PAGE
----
UVA football coach Bronco Mendenhall talks Liberty: ACC Teleconference
BRONCO MENDENHALL: It’s good to be with you. Anxious to play football again, prepare and improve our team for the homestretch of this season. I’m encouraged by what I’ve seen in practice. I like my team. I like the chances for us to finish strong this year. Anxious to celebrate Senior Day this upcoming Saturday and pay tribute to these kids that I really care for and admire and have been so helpful in building our program.
With those comments, I’ll take whatever questions there might be.
Q. You mentioned the admiration that you have for this group of seniors. As you came to Virginia, even in your first two years there, what did experience tell you is the challenge of getting the veterans to embrace a new culture?
BRONCO MENDENHALL: Well, that’s an insightful question that could take a long time to answer.
There’s a fantastic book called Change Your Dye. It talks about the psychology of change, some of the things that are necessary. Ultimately the existing players have to believe in the new leader, and that has to be established over time. That’s point one. But point number two is they also have to believe in the methodology and the strategy to deliver the leader’s vision. Those two things are separate and distinct. They need constant care and nurturing and tending to.
We meet every morning as a team and basically keep addressing those things. Our seniors over time have just chosen to embrace and support me as their coach, which that’s a choice they get to make, which I’m very grateful that they’ve done that.
They also then have to endorse and support what we do and how we’re doing it. They’ve done that as well. The progress we’ve made over the past number of years would not have happened without them. I’m very appreciative of that group.
Q. On the few occasions where you have not gotten Olamide the touches you would like, has that been opponent’s scheme, route running, pass protection, a combination of all?
BRONCO MENDENHALL: I think I’ll go even further to kind of acknowledge maybe the point behind the question. When we don’t get him the ball, we don’t win, or our chances are significantly reduced. That’s just a matter of fact, real thing. The more touches he has, the more chances we have to win the football game.
When he doesn’t have touches, I would say yes, it is a combination, but mostly it’s what the opponents do, how they might be playing him to take away that one particular component, which then shifts some of that work elsewhere.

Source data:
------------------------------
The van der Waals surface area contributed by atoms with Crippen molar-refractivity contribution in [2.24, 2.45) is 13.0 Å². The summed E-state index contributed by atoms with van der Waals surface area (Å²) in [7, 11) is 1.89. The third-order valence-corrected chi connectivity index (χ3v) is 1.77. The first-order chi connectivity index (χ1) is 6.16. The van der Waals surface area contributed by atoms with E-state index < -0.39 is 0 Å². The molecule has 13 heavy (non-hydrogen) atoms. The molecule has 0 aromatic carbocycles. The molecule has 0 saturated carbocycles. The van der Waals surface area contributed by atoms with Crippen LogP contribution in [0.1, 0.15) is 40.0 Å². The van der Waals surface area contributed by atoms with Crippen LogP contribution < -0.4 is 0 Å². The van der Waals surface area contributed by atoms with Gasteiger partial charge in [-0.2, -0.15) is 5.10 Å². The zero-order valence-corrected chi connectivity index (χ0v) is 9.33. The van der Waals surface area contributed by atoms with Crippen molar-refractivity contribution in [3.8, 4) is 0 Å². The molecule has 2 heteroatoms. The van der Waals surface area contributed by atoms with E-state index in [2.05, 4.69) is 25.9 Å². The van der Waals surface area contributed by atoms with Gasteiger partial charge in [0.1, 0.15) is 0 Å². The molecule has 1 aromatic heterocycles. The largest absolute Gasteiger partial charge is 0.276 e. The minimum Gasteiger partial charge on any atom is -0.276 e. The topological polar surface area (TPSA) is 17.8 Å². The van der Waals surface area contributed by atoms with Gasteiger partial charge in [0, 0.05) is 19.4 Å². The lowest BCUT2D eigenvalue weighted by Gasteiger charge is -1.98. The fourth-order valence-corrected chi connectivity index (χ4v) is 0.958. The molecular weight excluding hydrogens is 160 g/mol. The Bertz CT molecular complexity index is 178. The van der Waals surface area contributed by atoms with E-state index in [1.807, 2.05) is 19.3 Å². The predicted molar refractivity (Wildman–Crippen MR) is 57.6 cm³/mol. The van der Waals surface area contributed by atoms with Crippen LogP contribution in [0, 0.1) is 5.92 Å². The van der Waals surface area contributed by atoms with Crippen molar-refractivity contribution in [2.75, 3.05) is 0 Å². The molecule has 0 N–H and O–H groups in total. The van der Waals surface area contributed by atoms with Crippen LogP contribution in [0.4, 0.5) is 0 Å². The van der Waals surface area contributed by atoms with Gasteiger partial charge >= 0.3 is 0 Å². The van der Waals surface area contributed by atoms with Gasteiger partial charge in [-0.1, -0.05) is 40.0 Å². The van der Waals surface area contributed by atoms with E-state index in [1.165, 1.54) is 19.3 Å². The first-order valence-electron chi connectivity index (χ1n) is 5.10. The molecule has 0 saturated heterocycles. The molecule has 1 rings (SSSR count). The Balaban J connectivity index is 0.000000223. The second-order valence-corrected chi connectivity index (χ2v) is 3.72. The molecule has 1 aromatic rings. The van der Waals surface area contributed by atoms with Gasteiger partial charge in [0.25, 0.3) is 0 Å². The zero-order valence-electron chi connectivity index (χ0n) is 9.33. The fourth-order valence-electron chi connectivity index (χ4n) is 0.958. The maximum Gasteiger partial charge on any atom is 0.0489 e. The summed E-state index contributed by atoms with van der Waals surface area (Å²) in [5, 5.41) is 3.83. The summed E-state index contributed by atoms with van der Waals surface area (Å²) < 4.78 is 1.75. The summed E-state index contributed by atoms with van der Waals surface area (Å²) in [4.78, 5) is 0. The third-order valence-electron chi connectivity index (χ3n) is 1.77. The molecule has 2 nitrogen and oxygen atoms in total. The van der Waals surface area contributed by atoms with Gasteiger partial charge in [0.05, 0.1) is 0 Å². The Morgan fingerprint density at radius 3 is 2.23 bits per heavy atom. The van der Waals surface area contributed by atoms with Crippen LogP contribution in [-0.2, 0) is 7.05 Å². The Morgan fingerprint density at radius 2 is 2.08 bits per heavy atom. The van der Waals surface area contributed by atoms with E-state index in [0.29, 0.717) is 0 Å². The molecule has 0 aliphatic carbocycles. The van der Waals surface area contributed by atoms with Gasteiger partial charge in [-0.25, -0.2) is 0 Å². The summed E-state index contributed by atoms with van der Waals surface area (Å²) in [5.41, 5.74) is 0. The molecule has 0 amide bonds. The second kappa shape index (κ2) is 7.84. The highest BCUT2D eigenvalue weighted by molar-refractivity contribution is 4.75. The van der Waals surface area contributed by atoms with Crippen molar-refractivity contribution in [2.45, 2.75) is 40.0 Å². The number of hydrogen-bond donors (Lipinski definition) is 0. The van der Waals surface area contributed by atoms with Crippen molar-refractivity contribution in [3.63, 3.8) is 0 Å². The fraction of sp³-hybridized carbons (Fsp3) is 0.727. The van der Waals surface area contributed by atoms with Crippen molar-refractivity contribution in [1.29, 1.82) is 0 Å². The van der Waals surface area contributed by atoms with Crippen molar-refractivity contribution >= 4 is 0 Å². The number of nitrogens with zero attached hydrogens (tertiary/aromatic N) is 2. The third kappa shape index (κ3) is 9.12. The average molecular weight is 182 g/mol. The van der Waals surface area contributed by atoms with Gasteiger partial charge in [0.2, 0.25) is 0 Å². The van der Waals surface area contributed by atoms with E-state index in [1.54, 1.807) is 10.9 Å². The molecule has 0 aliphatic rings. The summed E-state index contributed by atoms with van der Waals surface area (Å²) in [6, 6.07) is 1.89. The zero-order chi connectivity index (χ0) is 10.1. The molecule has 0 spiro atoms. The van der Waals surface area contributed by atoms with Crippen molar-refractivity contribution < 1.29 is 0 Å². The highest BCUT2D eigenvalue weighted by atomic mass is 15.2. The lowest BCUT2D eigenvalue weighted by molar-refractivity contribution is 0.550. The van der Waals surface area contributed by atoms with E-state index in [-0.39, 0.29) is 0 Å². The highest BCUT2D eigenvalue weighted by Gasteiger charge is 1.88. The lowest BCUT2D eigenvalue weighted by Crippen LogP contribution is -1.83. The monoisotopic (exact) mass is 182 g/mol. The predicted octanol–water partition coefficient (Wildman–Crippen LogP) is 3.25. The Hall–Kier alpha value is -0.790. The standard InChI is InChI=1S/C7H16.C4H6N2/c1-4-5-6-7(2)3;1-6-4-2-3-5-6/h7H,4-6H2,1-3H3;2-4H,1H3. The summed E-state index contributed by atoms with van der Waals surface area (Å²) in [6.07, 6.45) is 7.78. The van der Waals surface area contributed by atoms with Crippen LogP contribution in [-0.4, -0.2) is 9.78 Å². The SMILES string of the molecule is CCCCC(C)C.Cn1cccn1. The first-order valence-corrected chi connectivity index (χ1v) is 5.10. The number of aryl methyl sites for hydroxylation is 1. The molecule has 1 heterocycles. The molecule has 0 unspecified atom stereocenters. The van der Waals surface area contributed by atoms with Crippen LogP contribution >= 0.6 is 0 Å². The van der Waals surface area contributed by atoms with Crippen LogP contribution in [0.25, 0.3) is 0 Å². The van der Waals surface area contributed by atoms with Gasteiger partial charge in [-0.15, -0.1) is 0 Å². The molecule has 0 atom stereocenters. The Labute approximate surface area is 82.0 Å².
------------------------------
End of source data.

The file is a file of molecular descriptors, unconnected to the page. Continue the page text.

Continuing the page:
Right now, other than Bryce Perkins, there’s a pretty significant dropoff after those two as to where the production might come from. What my charge to our offensive staff is to find more ways to make it more difficult to eliminate him, knowing the importance he has to our team.
Q. When you talk about winning over the seniors, you mention it’s an ongoing thing. Do you find it easier now because it’s somewhat ingrained in the older guys to bring the younger guys into a belief in your system or is still a week-to-week challenge?
BRONCO MENDENHALL: It’s much easier now. Just time and consistency of our culture with the results that have come with it, the progress that everyone has seen, those things add credibility. Results equals credibility in the world in general.
But I think also how the players are cared for, how they’re talked to, how they’re taught, all those things lend to really positive relationships to where now, when the on-boarding process starts with new players, new classes coming into our program, the influence of our existing team lightens the work from me significantly as well as perpetuates the ongoing commitment significantly.
I certainly never step away from that role that I have and what I think needs to happen re our nurturing, building, caring for our culture. But our current team does that as well because it is their belief now. They then certainly help with how the rest of our team behaves and acts.
Q. Specifically one of the seniors, Malcolm Cook, you mentioned he’s battling some pain with his injury, a week-to-week kind of guy. What have you seen from him as he goes through that? What do you think his teammates see?